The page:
In honor of National Pollinator Week last month, let’s give a tribute to a native New York bee. While there are hundreds of bee species in the state, this shout-out is for one species – the mason bee.
“What are Mason Bees?”
While there are over 400 species of bees in New York State, mason bees comprise only about 7 percent of that diversity. These small bees are important pollinators of crops, wildflowers, and many other woodland, meadow and wetland plants. Unlike honeybees, which are sial in nature, mason bees are solitary. They construct individual nests in hollow reeds or other plant stems, pre-existing cavities, or burrows found in dead wood. Their name stems their practice of transporting mud to nesting areas to build structures in which they eventually lay eggs.
Mason bees come from the tribe Osmini of the family Megachilidae. In New York State, mason bees include genera such as Osmia, Hoplitis, Chelostoma, and Heriades. Each genera has specific characteristics. Also, these mild-mannered bees only sting if provoked or cornered, so they are ideal for observing up close.
Osmia Mason Bees: When referring to “mason bees”, many people would generally reference them to the bees of genera Osmia. A key trait of these types of bees that they are an energetic fast flier. Osmia mason bees tend to be small-to-medium in size with a robust build and relatively large heads. Within the genera, there are three subgenera (or subspecies): Helicosmia, Melanosmia, and Osmia. In New York, there are at least 25 native Osmia species.
Hoplitis Mason Bees: They are the pollinators of woodland shrubs and trees, garden flowers and berries, while also visiting some varieties of commercial fruit. What makes them different from Osmia mason bees is that their bodies are slenderer. Hoplitis mason bees tend to be black to darkly-colored with pale abdominal stripes. These bees use chewed leaves, dirt, pebbles, or wood particles to construct walls between the brood cells of their nests. There are seven Hoplitis species found in New York.
Chelostoma Mason Bees: They are the only type of mason bee native to New York State that is represented solely by one species, the mock orange Chelostoma, Chelostoma philadelphi
Their appearance is small and ant-like, with disproportionately long jaws compared to the rest of its body. Bees that fall within this genus tend to be picky about which plants that they feed on and pollinate. Thus, the mock orange Chelostoma is a pollinator of the mock orange shrub (genus Philadelphus after which the bee was named). However, for those who are bee enthusiasts, there are also two non-native species of Chelostoma in New York that tend to feed on bellflowers.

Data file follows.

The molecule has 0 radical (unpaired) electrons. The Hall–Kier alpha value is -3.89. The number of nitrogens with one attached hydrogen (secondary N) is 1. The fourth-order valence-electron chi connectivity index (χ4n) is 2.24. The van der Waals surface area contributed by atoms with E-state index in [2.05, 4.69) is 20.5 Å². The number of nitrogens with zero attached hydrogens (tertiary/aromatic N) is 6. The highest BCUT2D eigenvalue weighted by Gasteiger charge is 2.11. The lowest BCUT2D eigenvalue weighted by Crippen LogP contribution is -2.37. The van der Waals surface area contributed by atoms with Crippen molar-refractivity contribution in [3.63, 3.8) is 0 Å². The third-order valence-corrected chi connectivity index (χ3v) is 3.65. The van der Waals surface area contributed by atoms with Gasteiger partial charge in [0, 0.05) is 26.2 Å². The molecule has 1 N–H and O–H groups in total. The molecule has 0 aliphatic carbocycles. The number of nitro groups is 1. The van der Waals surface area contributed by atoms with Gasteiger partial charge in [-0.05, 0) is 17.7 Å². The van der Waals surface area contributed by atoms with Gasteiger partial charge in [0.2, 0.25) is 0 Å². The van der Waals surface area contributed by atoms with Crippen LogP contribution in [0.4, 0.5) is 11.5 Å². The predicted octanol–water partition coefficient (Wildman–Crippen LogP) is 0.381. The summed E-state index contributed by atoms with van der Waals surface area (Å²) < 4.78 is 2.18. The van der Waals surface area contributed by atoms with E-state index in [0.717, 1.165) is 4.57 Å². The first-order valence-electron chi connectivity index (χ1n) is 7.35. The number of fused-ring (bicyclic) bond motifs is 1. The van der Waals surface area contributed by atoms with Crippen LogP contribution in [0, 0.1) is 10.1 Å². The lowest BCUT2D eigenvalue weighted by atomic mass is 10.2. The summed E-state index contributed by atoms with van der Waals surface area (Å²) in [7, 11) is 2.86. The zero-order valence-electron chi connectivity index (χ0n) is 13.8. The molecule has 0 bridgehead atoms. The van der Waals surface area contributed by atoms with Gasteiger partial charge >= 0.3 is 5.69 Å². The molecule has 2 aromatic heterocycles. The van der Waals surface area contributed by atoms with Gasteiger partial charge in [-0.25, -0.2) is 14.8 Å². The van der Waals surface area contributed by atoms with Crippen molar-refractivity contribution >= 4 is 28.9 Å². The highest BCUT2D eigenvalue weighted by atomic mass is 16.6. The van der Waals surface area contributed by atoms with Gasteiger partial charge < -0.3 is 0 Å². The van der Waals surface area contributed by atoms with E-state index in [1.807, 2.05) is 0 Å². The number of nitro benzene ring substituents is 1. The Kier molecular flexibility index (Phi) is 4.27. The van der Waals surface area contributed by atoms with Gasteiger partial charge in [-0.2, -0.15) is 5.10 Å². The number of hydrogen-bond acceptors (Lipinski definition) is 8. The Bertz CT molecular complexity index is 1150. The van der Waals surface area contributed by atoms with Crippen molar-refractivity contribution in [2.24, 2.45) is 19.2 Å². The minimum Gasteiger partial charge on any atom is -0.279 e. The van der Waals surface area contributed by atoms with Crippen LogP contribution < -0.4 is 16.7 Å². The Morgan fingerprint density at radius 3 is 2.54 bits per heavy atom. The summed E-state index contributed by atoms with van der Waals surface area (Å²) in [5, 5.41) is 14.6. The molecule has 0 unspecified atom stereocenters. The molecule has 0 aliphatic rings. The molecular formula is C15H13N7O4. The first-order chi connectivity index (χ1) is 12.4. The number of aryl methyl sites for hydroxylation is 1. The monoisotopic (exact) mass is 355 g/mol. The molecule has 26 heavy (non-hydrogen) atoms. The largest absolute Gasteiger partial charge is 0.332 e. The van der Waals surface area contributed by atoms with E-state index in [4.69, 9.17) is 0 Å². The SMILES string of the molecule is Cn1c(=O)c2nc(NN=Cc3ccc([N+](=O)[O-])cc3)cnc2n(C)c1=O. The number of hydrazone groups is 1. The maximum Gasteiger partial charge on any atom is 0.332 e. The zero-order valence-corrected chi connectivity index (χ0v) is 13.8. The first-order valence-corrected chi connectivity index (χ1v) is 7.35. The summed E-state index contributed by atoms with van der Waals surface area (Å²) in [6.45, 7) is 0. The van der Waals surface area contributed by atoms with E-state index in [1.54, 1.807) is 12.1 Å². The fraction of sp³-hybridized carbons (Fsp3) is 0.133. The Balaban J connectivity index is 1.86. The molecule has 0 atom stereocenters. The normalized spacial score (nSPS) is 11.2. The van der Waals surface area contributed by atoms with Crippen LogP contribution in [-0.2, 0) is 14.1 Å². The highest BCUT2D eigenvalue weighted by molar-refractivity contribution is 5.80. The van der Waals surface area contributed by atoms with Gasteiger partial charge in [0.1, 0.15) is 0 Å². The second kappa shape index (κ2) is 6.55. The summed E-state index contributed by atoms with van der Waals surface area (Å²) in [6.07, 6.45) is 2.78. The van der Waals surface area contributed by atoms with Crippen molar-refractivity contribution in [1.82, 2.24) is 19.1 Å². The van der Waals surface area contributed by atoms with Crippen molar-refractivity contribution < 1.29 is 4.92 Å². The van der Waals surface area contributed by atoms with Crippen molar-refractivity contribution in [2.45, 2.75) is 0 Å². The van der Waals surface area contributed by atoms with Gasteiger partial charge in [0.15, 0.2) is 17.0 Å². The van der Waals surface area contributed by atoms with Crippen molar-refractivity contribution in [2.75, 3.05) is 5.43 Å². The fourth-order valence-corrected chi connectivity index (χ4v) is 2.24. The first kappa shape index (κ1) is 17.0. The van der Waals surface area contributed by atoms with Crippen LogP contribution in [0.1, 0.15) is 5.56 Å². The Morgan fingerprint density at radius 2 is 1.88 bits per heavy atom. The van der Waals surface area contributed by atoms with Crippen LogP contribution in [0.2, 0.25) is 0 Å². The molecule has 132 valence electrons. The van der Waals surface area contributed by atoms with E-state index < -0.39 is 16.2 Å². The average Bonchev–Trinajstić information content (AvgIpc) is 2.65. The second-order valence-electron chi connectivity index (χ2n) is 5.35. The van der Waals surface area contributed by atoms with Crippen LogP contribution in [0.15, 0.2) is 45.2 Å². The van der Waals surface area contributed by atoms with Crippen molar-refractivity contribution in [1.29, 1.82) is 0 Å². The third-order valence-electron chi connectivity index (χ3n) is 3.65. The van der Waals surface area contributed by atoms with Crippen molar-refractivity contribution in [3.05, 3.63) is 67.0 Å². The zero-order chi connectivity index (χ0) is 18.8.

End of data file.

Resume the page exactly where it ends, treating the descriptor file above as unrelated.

Heriades Bees: Last, but certainly not least, is the resin bee, genus Heriades. What are resin bees? Resin bees and mason bees are quite similar to one another in terms of their lifestyles; they are both solitary bees; living in nests rather than hives. But unlike the other three genera, resin bee nests are located in the ground. Heriades bees can forage on a range of plants, not prioritizing one over the other when pollinating crops and wild plants. These bees tend to be dark in color with a slender-to-medium build, having sparse body hair that cover their bodies.
“What is the life cycle of a mason bee?”
While their lives are short, mason bee are very hard workers, making then truly a “busy bee.”
There is only one generation of mason bee per year.
Inside each nest tunnel or cavity, there are about 5 or 6 cocoons each containing a full-grown bee awaiting the right time to emerge. Each cocoon within the tunnel is separated by a thin mud wall placed there by the adult mother bee the spring before. The end of each tunnel is capped with a thick plug of mud or chewed leaves to keep the young safe through the winter.
In spring, after the temperate hits a consistent high of 55 degrees, both male and females emerge from their cocoons. Male bees always emerge first, remaining close to the nest, leaving their mark while waiting for the female mason bees. They leave only to feed on the nectar from flowers and plants.